116 3rd St SE
Cedar Rapids, Iowa 52401
DES MOINES - A sweeping proposal to limit early and absentee voting in Iowa - among myriad other changes in how elections are conducted here - is on its way to Gov. Kim Reynolds after gaining final approval Wednesday by Republican lawmakers.
The proposal sped through the legislative process over just eight days, and only with Republican support.
Democrats lambasted the bill as voter suppression - a solution in search of a problem.
'Iowa has clean, fair elections. This bill is based on lies and makes it harder for Iowans to vote. We should be making it easier for Iowans to vote,” Rep. Sharon Steckman, D-Mason City, said during the debate that lasted more than five hours, most of which featured Democrats speaking against the bill.
Republicans say the wide-ranging legislation will make Iowa's elections more secure and consistent statewide, and will reduce campaigns' contact with voters.
'It is going to remain really easy to vote after this legislation is signed into law,” Rep. Bobby Kaufmann, R-Wilton, said during the Iowa House debate. 'This bill does not suppress one single vote.”
It passed the Iowa House on a 57-37 party-line vote.
The Republican governor has not said whether she will sign the bill into law, but did say she is open to reducing the state's early voting period. Reynolds is scheduled to hold a news conference Thursday.
Among many other things, the bill would reduce Iowa's early voting period, constrain early voting programs like satellite voting locations and drop boxes, require absentee ballots to be received by Election Day even if they are postmarked in time, close the polls on Election Day an hour earlier and punish county election officials who violate state election laws with fines and possibly prison time.
The proposed changes come after a record-setting turnout last November in Iowa, which was boosted by early and absentee voting in the midst of the pandemic.
In that general election, Iowa set state records for the most votes cast overall (more than 1.7 million) and the most early votes cast (more than 1 million).
Iowa's turnout rate of 76 percent was among the highest in the country. And the election was secure: No cases of election fraud were reported.
The proposed legislation would limit or ban many of the programs that contributed to that record turnout.
While both major political parties over the past decade have increased their use of early voting, data shows historically more Democrats than Republicans vote early.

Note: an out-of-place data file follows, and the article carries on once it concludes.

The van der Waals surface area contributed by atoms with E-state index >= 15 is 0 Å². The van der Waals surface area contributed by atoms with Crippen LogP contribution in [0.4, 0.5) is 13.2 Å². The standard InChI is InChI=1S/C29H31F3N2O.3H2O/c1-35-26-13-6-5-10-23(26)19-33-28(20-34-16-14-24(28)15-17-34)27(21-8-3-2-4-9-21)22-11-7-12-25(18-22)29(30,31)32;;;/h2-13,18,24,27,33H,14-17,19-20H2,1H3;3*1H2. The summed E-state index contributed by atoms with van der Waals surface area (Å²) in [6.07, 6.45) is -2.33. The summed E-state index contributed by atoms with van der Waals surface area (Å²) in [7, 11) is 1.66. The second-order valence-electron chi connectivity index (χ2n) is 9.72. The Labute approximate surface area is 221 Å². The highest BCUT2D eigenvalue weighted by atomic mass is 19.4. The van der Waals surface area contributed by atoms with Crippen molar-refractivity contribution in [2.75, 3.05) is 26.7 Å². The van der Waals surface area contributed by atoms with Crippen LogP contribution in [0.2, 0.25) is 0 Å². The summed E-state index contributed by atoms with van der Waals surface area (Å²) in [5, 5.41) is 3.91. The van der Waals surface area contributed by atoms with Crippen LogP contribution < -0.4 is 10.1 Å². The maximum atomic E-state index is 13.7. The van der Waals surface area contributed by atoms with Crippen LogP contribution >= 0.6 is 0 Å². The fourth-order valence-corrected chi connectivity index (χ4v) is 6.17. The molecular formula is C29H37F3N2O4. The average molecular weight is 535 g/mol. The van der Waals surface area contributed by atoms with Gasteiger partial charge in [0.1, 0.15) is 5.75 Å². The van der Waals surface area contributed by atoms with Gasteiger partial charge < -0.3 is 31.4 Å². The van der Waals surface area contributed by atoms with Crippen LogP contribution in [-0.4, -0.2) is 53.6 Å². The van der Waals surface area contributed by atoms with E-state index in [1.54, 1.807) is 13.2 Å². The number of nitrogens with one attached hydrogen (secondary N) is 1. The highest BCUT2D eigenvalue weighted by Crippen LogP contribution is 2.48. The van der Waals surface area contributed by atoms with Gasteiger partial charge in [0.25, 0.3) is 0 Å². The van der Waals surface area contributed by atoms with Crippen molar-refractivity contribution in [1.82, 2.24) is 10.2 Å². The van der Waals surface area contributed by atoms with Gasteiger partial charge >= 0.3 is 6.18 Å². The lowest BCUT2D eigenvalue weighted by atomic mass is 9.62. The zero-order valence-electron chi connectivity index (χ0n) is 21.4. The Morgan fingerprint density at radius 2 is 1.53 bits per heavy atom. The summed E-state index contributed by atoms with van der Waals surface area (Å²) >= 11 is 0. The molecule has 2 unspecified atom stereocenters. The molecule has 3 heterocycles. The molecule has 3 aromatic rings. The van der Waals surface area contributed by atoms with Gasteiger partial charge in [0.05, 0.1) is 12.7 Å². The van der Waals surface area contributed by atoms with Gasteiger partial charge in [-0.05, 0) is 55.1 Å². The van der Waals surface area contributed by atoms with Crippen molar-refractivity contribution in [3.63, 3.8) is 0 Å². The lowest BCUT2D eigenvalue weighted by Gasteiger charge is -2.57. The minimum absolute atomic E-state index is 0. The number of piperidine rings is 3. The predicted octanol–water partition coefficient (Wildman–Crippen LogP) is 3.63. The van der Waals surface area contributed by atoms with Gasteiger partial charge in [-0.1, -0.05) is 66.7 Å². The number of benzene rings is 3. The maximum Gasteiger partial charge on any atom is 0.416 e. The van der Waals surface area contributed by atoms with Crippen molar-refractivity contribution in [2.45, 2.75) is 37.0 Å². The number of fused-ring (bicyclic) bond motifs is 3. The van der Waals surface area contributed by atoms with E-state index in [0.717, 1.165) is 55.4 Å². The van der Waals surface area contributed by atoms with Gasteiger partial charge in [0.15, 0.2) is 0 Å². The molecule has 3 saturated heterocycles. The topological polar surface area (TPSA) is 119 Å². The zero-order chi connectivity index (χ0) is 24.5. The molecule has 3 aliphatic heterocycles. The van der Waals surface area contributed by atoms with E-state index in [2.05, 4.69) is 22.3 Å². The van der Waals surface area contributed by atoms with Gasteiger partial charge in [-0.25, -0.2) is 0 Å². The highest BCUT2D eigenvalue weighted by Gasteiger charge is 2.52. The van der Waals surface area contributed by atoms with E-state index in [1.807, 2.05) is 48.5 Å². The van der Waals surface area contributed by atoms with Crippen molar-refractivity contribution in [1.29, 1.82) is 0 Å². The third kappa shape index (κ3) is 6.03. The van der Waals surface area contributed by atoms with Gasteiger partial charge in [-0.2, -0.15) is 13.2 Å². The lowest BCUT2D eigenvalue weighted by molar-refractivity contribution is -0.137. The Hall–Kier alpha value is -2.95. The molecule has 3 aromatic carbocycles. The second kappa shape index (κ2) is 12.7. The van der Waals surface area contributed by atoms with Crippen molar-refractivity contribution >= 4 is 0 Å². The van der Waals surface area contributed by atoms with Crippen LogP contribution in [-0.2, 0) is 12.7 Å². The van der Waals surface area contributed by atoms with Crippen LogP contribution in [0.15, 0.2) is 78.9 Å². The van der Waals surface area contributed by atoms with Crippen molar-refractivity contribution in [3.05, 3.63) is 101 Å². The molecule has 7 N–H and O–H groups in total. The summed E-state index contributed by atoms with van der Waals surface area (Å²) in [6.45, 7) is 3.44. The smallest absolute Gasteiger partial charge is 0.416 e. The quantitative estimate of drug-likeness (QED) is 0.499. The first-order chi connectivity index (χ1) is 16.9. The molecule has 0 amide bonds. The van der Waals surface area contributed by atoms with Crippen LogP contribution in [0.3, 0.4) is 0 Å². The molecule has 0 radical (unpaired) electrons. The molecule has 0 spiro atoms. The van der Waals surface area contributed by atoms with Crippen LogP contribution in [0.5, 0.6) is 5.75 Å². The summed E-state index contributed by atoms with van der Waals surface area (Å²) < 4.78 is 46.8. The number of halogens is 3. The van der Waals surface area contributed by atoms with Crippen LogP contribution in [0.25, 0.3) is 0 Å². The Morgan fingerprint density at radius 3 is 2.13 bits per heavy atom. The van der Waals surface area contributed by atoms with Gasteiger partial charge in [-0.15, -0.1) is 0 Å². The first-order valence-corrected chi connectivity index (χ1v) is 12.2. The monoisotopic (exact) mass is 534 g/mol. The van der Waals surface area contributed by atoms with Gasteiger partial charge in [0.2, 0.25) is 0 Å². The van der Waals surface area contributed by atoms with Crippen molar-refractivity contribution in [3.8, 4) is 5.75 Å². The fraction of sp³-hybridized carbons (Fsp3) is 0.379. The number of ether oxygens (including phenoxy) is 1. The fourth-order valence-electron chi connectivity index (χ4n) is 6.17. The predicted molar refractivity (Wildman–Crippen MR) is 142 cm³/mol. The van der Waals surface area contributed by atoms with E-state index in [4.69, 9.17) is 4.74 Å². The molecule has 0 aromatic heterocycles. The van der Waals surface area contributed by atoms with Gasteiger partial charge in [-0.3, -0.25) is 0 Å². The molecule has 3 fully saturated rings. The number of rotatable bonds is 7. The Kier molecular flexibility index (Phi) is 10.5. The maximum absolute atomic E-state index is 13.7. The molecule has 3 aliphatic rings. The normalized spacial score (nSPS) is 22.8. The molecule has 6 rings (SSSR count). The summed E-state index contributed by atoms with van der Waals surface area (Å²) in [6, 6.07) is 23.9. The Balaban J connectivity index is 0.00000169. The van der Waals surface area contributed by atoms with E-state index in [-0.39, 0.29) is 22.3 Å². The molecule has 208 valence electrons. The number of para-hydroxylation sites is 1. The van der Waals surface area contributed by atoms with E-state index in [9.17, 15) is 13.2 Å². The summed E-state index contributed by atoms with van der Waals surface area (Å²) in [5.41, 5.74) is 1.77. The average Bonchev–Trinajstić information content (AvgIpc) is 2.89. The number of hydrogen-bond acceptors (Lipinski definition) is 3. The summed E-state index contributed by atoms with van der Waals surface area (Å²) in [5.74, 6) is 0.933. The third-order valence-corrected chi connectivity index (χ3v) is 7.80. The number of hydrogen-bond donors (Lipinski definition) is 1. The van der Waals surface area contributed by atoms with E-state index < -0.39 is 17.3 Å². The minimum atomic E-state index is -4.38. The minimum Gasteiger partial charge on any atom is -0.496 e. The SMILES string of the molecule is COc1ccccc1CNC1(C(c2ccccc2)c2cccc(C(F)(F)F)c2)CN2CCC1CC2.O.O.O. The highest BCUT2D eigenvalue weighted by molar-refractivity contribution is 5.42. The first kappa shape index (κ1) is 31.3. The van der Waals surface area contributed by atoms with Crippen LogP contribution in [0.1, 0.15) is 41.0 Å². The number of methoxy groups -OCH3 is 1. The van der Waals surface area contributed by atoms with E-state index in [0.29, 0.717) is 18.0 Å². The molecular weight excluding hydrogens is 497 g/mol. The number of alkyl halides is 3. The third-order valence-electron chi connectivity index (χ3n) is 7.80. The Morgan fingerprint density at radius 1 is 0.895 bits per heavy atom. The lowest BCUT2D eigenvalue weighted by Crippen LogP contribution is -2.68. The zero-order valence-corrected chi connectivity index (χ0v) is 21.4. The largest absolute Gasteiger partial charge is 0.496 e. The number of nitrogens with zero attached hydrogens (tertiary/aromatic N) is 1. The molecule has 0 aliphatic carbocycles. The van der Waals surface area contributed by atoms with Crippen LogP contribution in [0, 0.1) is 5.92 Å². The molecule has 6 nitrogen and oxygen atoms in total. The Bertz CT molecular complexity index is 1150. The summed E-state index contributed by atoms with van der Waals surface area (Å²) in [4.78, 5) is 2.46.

'I am weary of this bill, I am frustrated by this bill, and I am angry at this bill,” Rep. Jennifer Konfrst, D-Windsor Heights, said during House debate.
Sen. Jim Carlin, a Sioux City Republican who has announced his candidacy for U.S. Senate, said the legislation also is needed to ensure voters' confidence in elections and repeated the widely debunked claim that widespread fraud led to Democratic President Joe Biden's 2020 victory over Republican former President Donald Trump.
During a public hearing on Senate File 413 held Monday, 19 Iowans spoke in opposition to the proposal and nine who spoke in favor of it. In online comments on the legislative website, opposition was even more lopsided: Roughly 30 wrote comments in support of the bill vs. more than 1,200 who wrote in opposition.
The Iowa Senate approved the bill Tuesday on a 30-18 party-line vote.
If Reynolds approves, the legislation could be signed into law by this weekend, just more than a week after it was first made public.
Here's what the bill would do
Among other things, SF 413 would:
' Move the close of polls on Election Day from 9 p.m. to 8 p.m.
' Change a voter's registration status to inactive after a voter misses one election.
' Reduce the number of days to vote early from 29 to 20.
' Reduce the number of days before an election that absentee ballots can be mailed to voters from 29 to 20, with limited exceptions.
' Make it more difficult for county auditors to establish satellite early voting locations.
' Limit the number of drop boxes for early ballots to one per county. The drop box must be outside the county auditor's office.
' Prohibit county auditors from mailing absentee ballot request forms until a voter requests the form.
' Reduce the earliest time a voter can request an absentee ballot from 120 days before the election to 70 days.
' Require voters to return their own absentee ballot, with limited exceptions.
' Require that an absentee ballot must arrive to the county auditor's office by the close of polls on Election Day, with limited exceptions. Any absentee ballot that arrives after the close of polls, regardless of when it was mailed, will not be counted.
' Make it a Class D felony when county auditors violate state election laws.